Deloitte, American Express and More Activate at the U.S. Open With VR and Custom Cocktails

Brands are teeing up premier experiences off the green

Big names like American Express, Lexus and Deloitte have all set up multi-faceted brand activations running through Sunday, June 17. American Express
Headshot of Diana Pearl

Golf may be the name of the game at the 2018 U.S. Open, but brands are getting a piece of the action off the green.

The U.S. Open boasts several official brand partners for this year’s event, which is happening this week in at Shinnecock Hills Golf Club on New York’s Long Island. Big names like American Express, Lexus and Deloitte have all set up multi-faceted brand activations running through Sunday, June 17.

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From relaxation-focused clubhouses to interactive virtual reality, the U.S. Open is a playground for brands looking to connect with affluent audiences—especially since this year’s event is situated in the midst of the Hamptons, a summer destination on Long Island that’s a brimming with affluent consumers.


Deloitte has a number of activations in place at the U.S. Open, all of which are rooted in VR. It’s sponsoring the U.S. Open Virtual Reality Experience, which places event-goers at the center of the action as they take VR tours of the Shinnecock clubhouse and the Trophy Club Room. The experience also takes a look back at U.S. Open courses of years past, including an immersive rewatch of Corey Pavin’s famous four-wood shot at the 1995 Open, where he won his first major title.

Allan Cook, managing director at Deloitte Digital, said that 2018 felt like the right time to bring VR into their activations, as shrinking prices of headsets have made the medium more accessible to people in their own homes. Deloitte is now using VR more often in its own internal business and with their clients, which made it a good fit.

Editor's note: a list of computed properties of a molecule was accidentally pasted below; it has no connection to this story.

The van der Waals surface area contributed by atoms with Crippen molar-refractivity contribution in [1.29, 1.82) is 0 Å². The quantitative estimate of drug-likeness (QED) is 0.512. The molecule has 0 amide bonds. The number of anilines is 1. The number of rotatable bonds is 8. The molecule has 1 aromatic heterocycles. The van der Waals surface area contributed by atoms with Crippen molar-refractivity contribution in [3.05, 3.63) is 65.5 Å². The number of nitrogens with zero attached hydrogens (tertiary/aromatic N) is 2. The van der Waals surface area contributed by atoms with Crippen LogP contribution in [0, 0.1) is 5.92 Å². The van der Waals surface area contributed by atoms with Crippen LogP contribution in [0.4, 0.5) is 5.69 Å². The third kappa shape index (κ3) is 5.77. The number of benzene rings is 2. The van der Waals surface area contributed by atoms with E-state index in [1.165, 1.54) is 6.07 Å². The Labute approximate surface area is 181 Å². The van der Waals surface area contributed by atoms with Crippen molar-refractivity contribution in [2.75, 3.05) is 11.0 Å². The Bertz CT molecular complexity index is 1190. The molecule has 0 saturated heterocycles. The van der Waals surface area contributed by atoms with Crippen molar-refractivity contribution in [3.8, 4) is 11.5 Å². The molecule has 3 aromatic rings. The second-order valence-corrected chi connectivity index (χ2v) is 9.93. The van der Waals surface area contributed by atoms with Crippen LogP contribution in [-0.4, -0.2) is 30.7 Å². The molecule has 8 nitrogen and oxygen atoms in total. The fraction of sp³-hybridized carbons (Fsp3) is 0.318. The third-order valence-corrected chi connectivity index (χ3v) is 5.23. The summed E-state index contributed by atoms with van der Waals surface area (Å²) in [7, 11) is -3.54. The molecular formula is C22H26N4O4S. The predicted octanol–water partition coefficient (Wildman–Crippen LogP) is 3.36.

“It’s an opportunity to show off a little bit,” Cook said. “We’re building a digital reality practice at Deloitte, and this is a tremendous opportunity for us to showcase the art of the possible. These things that we can be starting to think about and allow people to experience.”


Lexus’s activation also focuses on digitally immersing fans into the U.S. Open by giving aspiring golfers a chance to use a simulator that analyzes their swing. Participants can also practice on a virtual version of the Shinnecock green. And to honor the fact that the U.S. Open falls on Father’s Day this year, Lexus is also hosting a photo space where visitors can take a photo with the Open trophy and send it to themselves.


Beyond both brands sharing values of “exhilarating performance and thoughtfully crafted experiences,” Lexus general manager of marketing Greg Kitzens said that partnering with the U.S. Open made sense for Lexus because of the shared demographics of the typical Lexus customer and the average U.S. Open attendee.

“There’s significant crossover between our two audiences,” Kitzens said. “Partnering with the U.S. Open allows us to reach attendees when they’re open to experiences that fit in with their lifestyle.”

American Express

While some brands have incorporated more interactive elements for the Open, American Express’s activation goes a different route: relaxing and recharging. It’s hosting the American Express Card Member Club, an indoor and outdoor space erected at the 10th hole green. There, card holders and their guests can sample food and drinks from brands that are local to the Hamptons, like Tate’s Bake Shop cookies, Wölffer Vineyard wines, and a custom cocktail called End of Discussion crafted by the team at the nearby EMP Summer House. American Express is also handing out portable Mophie phone chargers, radios and binoculars so guests can keep up with the action no matter where they are on the course.

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American Express has a longtime partnership with the U.S. Open, and every year they endeavor to do something different or put out something fresh. However, Walter Frye, vp of experiential marketing and premier events, said that the company’s priority will always be their card members—and a lot of times, they just want a place to take a break.

“When you’re at an event all day for six to 10 hours in the sun, as many of the attendees are, shelter can be one of the most basic needs,” Frye said. “Every year, we start from scratch. … But we oftentimes find that when we begin with the fan first, that some of those basic needs never change.”


@dianapearl_ Diana is the deputy brands editor at Adweek and managing editor of Brandweek.